As IT teams want more detailed and accurate insights into their infrastructure, the DCIM market will evolve with more advanced monitoring features in 2017.
In the modern data center, admins incorporate data center infrastructure management (DCIM) and other management platforms into existing infrastructures. The DCIM market, overall, is headed in the right direction, with adoption growing next year and beyond, said Christian Perry, analyst at 451 Research.
"There's a desire to have a lot of granularity in terms of a view into what's happening within the data center from a resources perspective," Perry said." DCIM is exactly what's getting IT staff there."
DCIM vendors should -- and likely will -- advance their tools' capabilities for data collection and capacity, as well as resource planning, said Jennifer Cooke, research director at IDC.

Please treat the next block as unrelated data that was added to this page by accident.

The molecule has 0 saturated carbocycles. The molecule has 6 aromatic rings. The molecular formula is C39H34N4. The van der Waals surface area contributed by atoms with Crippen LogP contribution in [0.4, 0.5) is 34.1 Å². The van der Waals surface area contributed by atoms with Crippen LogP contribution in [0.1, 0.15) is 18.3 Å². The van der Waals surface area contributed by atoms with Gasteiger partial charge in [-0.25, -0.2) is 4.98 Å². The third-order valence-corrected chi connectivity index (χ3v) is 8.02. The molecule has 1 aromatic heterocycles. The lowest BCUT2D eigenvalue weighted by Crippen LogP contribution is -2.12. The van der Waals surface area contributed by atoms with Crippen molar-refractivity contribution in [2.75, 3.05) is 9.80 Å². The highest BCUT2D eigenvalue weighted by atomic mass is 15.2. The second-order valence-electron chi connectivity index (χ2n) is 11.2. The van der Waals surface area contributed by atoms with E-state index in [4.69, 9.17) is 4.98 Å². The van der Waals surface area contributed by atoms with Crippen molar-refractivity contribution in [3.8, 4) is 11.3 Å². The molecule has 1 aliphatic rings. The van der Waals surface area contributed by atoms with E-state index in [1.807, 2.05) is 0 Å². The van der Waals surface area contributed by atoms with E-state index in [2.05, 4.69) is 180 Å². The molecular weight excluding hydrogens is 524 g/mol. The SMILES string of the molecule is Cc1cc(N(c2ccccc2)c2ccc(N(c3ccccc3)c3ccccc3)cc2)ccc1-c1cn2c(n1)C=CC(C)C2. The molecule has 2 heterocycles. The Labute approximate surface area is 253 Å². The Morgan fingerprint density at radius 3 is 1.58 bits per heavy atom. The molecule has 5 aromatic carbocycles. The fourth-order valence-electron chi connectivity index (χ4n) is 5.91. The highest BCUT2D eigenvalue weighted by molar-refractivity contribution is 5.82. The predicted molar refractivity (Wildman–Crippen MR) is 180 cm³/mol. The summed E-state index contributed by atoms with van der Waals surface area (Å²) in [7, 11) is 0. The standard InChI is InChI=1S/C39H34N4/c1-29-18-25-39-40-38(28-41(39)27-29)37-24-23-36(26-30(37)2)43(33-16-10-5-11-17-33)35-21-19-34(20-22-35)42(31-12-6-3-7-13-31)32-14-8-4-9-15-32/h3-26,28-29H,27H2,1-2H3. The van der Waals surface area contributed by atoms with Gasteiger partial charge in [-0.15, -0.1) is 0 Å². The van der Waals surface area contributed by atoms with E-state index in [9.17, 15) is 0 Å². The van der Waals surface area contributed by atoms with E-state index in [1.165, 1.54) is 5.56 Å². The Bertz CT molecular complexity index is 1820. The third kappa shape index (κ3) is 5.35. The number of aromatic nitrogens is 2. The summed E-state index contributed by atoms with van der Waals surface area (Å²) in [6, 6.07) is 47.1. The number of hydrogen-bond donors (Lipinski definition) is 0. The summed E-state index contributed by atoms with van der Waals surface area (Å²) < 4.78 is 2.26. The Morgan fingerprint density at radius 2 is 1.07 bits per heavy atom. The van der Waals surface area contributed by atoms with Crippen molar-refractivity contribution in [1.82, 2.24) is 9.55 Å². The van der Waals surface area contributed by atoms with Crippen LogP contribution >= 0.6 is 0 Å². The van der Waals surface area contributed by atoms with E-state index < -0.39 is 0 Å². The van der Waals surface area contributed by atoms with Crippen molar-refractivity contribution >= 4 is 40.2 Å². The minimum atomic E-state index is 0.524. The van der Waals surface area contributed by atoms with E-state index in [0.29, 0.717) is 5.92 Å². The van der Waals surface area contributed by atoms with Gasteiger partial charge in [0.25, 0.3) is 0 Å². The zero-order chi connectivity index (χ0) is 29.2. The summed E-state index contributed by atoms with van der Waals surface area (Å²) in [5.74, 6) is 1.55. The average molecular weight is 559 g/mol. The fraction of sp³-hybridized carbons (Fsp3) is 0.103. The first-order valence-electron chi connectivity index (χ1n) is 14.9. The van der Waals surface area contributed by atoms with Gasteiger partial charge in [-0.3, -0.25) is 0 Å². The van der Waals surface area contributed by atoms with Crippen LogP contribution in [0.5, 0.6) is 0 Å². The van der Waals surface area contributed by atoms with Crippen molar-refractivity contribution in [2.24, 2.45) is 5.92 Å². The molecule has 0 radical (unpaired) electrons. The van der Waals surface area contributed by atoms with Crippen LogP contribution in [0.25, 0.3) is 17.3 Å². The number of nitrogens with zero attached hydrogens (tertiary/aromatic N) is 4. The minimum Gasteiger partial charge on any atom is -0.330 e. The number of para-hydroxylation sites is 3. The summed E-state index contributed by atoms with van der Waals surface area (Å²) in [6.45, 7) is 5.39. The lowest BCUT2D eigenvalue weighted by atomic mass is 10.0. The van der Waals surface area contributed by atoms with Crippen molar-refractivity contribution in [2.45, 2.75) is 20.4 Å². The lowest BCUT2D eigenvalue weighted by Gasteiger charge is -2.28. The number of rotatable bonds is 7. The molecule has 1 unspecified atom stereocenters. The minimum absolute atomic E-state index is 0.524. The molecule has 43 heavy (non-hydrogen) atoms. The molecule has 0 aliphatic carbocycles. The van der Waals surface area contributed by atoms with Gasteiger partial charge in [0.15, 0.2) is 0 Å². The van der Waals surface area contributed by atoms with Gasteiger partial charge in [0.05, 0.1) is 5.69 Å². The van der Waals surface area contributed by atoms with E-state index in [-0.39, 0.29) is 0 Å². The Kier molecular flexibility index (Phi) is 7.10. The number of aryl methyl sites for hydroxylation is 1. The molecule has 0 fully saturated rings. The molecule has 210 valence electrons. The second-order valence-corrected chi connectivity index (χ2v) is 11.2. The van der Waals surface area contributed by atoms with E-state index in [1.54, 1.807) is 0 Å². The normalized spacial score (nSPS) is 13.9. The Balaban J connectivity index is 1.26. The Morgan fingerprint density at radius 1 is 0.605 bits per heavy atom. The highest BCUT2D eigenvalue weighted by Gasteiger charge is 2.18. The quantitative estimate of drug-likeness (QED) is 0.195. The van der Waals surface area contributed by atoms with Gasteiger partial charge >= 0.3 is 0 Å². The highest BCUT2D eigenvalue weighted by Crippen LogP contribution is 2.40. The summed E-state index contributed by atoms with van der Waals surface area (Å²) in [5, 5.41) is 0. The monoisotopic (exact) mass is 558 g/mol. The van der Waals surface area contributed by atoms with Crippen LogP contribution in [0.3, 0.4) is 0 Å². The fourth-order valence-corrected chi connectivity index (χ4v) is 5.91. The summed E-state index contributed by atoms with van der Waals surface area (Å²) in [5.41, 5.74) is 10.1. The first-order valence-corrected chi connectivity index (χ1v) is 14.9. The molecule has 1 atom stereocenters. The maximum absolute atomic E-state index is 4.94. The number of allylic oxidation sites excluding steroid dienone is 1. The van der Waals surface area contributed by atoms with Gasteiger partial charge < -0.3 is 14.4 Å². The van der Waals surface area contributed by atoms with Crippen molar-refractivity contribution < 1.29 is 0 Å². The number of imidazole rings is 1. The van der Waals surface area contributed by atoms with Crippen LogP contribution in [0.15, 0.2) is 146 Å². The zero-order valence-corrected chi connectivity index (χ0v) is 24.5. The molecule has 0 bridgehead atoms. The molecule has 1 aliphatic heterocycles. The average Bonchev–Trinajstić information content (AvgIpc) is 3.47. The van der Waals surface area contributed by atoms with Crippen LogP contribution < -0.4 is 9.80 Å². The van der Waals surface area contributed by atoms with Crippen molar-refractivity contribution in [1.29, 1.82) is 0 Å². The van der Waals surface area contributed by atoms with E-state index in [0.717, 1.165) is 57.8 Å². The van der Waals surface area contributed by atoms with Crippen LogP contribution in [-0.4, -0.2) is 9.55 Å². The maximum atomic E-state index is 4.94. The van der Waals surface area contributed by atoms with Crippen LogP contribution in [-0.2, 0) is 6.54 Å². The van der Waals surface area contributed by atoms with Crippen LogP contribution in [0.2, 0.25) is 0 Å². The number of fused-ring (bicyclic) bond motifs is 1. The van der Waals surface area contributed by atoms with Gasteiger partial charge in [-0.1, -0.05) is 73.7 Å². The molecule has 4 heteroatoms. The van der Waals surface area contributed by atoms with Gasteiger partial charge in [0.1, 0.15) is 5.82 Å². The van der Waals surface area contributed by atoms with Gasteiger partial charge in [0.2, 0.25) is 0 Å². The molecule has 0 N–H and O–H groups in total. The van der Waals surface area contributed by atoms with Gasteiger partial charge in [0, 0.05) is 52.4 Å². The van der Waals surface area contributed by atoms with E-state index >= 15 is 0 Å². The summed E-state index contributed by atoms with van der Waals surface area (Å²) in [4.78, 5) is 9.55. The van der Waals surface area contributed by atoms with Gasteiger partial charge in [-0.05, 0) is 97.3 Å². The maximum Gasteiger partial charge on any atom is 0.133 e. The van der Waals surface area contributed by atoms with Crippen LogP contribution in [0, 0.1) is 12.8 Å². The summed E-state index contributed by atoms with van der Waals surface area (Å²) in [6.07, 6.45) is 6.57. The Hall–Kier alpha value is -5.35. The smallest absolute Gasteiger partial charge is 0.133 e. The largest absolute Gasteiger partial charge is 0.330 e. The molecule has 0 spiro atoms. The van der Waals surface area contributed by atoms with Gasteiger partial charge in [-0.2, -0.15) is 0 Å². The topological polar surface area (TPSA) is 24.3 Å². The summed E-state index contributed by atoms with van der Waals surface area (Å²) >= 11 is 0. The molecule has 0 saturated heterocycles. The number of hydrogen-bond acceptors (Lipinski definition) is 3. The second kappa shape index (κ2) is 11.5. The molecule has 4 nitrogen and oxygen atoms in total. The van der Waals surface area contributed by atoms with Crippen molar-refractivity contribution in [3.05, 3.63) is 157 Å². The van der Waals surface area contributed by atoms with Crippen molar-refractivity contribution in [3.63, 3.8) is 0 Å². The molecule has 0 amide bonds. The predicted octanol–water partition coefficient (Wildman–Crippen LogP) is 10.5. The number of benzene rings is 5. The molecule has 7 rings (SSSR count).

"I think we'll see a lot more going forward. The advent of augmented reality and that ability to streamline maintenance [and] streamline this in remote locations, that will also become part of smarter data centers or DCIM resources," Cooke said.
Still, to take full advantage of DCIM, organizations need to evolve their perceptions of what exactly DCIM tools deliver. "I think what a lot of people haven't fully come to grips with is the amount of time that it takes to get started with it," Cooke said. "It's been a little bit slow, but once people get their systems fully instrumented and the processes change, it's a big switch for people to go from a hands-on to a hands-off type of role."
Many larger organizations have made DCIM commitments, but midsize companies should also identify performance metrics and needs through the use of DCIM tools, said Robert McFarlane, principal in charge of data center design at consulting firm Shen Milsom Wilke LLC, based in New York, and a TechTarget contributor. Organizations also should look into DCIM tools that they can expand over time, as their needs and budgets change.
"Those who invest in what will give them the most immediate ROI -- which should be performance and reliability improvement, as well as energy reduction -- will be the most satisfied and the most likely to expand their DCIM over time," McFarlane said.